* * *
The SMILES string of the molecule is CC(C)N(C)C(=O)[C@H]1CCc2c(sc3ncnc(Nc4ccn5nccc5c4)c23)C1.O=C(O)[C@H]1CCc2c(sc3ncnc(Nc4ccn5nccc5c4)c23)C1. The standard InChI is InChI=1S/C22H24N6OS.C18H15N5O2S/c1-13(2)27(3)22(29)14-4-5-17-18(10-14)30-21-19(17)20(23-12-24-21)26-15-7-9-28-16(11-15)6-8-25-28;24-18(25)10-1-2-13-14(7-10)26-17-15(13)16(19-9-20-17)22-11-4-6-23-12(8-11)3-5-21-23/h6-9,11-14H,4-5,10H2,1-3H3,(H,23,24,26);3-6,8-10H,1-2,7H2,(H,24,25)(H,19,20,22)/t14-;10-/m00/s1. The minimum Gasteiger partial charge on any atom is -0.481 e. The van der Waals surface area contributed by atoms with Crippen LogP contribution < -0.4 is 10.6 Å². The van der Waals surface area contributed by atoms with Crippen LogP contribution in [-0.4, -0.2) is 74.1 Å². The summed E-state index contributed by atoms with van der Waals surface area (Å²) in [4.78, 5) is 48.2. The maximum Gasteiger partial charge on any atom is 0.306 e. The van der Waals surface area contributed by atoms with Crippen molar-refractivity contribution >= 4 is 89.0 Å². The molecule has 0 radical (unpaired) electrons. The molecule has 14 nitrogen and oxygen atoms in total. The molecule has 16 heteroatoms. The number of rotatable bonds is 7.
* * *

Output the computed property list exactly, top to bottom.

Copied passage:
The SMILES string of the molecule is CC(C)N(C)C(=O)[C@H]1CCc2c(sc3ncnc(Nc4ccn5nccc5c4)c23)C1.O=C(O)[C@H]1CCc2c(sc3ncnc(Nc4ccn5nccc5c4)c23)C1. The standard InChI is InChI=1S/C22H24N6OS.C18H15N5O2S/c1-13(2)27(3)22(29)14-4-5-17-18(10-14)30-21-19(17)20(23-12-24-21)26-15-7-9-28-16(11-15)6-8-25-28;24-18(25)10-1-2-13-14(7-10)26-17-15(13)16(19-9-20-17)22-11-4-6-23-12(8-11)3-5-21-23/h6-9,11-14H,4-5,10H2,1-3H3,(H,23,24,26);3-6,8-10H,1-2,7H2,(H,24,25)(H,19,20,22)/t14-;10-/m00/s1. The minimum Gasteiger partial charge on any atom is -0.481 e. The van der Waals surface area contributed by atoms with Crippen LogP contribution < -0.4 is 10.6 Å². The van der Waals surface area contributed by atoms with Crippen LogP contribution in [-0.4, -0.2) is 74.1 Å². The summed E-state index contributed by atoms with van der Waals surface area (Å²) in [4.78, 5) is 48.2. The maximum Gasteiger partial charge on any atom is 0.306 e. The van der Waals surface area contributed by atoms with Crippen molar-refractivity contribution >= 4 is 89.0 Å². The molecule has 0 radical (unpaired) electrons. The molecule has 14 nitrogen and oxygen atoms in total. The molecule has 16 heteroatoms. The number of rotatable bonds is 7.